Cramer solves the great Apple mystery: How it faked out everyone on Wall Street

When the stock of the biggest company on earth, Apple, rallied more than 6 percent on Wednesday — it was clear to Jim Cramer that analysts got it wrong.

Somehow the company that just sold one billion iPhones managed to fake-out almost everyone on Wall Street.

"I think I have solved the mystery. The chief pillar of the bearish case on Apple was the looming shortfall in cellphone sales," the "Mad Money" host said.

When Cramer sat down and read through the commentary from analysts, he found it filled with what he called "faux buy recommendations." These were analysts who already had one foot out the door, and made the assumption that because Apple hadn't ordered enough chips to make a lot of phones, there must not be demand.

Cramer believes all the analysts did was to stitch together commentary from Apple's usual suppliers, even though suppliers must mask results in order to keep Apple business.





The silhouette of Tim Cook, chief executive officer of Apple, during the Apple World Wide Developers Conference (WWDC) in San Francisco.
David Paul Morris | Bloomberg | Getty Images
The silhouette of Tim Cook, chief executive officer of Apple, during the Apple World Wide Developers Conference (WWDC) in San Francisco.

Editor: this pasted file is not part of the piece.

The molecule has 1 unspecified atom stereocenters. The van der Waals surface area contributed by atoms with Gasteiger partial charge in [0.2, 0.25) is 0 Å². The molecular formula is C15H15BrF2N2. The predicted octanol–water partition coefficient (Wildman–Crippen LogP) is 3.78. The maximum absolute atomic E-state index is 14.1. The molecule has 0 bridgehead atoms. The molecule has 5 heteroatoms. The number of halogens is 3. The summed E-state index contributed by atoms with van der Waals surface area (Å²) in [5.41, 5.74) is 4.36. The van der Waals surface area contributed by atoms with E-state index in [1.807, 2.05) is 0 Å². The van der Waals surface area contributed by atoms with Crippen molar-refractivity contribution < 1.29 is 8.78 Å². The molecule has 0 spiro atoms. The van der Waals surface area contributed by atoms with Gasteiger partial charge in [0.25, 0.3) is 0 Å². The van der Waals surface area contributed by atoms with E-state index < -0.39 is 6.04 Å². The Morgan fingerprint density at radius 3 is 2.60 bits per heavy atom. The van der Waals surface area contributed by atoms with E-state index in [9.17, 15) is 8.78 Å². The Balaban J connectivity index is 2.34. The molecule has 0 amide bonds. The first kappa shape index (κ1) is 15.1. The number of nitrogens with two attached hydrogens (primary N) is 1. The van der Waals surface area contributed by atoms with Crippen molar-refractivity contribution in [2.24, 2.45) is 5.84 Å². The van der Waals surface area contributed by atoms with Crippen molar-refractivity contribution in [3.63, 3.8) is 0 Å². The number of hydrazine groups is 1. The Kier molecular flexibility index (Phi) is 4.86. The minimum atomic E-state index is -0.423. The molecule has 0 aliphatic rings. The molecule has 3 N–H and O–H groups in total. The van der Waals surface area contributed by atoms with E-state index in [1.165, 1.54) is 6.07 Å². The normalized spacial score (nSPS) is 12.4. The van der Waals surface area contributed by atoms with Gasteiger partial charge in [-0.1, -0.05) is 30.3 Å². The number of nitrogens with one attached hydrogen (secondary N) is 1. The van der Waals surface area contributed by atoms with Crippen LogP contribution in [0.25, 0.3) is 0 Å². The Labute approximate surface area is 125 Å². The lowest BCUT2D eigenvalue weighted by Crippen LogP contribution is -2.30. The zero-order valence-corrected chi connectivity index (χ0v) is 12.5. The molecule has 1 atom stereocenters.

"What no one even imagined, is that maybe Apple didn't order enough chips because it underestimated the demand." -Jim Cramer

The most recent negative data point came on Tuesday from Texas Instruments, when it said cellphones were weak. Last week, Skyworks Solutions said the same.

The thesis was that if Apple did not place a lot of orders with the chip makers, than it would be stuck with inventory and may need to slash prices to get rid of the excess supply.

"What nobody thought about, what no one even imagined, is that maybe Apple didn't order enough chips because it underestimated the demand," Cramer said.

Perhaps Apple itself didn't realize how compelling its new phones were and didn't realize there would be more people switching from Samsung than ever before and upgrading from older phones.

In fact, Cramer said, it may have not realized how popular it is in places like Japan, India, Turkey, Russia, Brazil and Canada.

"That is really the only explanation for how so many analysts interpreted the data wrong," Cramer said.

Ultimately the facts did not add up for Cramer. He speculated that Apple may have even become too negative on its own prospects. After all, when enough people say a company doesn't know what it's doing, it is natural to become more conservative.

Apple's management became more conservative, and it ran into a high quality problem: too much demand.

"The bears masquerading as bullish analysts just got Apple wrong … They kept wanting to ask 'when is the funeral.' They left having to revise their estimates upward, not down. That wasn't in the plan," Cramer said.

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